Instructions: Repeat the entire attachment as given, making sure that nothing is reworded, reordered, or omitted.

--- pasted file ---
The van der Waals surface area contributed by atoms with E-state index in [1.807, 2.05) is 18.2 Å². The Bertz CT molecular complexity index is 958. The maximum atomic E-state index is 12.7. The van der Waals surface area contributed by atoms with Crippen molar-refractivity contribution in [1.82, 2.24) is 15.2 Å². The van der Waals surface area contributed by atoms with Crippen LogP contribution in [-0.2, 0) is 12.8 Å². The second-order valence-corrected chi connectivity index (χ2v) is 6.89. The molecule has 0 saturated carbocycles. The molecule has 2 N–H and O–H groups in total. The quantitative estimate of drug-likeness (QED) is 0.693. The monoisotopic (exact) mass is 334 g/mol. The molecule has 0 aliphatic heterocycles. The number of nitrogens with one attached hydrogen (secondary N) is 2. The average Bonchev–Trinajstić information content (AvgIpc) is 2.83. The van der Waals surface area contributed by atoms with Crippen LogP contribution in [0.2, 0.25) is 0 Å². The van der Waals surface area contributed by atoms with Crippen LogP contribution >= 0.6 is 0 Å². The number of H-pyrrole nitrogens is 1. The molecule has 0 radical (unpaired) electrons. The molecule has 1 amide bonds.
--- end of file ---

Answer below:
The van der Waals surface area contributed by atoms with E-state index in [1.807, 2.05) is 18.2 Å². The Bertz CT molecular complexity index is 958. The maximum atomic E-state index is 12.7. The van der Waals surface area contributed by atoms with Crippen molar-refractivity contribution in [1.82, 2.24) is 15.2 Å². The van der Waals surface area contributed by atoms with Crippen LogP contribution in [-0.2, 0) is 12.8 Å². The second-order valence-corrected chi connectivity index (χ2v) is 6.89. The molecule has 0 saturated carbocycles. The molecule has 2 N–H and O–H groups in total. The quantitative estimate of drug-likeness (QED) is 0.693. The monoisotopic (exact) mass is 334 g/mol. The molecule has 0 aliphatic heterocycles. The number of nitrogens with one attached hydrogen (secondary N) is 2. The average Bonchev–Trinajstić information content (AvgIpc) is 2.83. The van der Waals surface area contributed by atoms with Crippen LogP contribution in [0.2, 0.25) is 0 Å². The van der Waals surface area contributed by atoms with Crippen LogP contribution >= 0.6 is 0 Å². The number of H-pyrrole nitrogens is 1. The molecule has 0 radical (unpaired) electrons. The molecule has 1 amide bonds.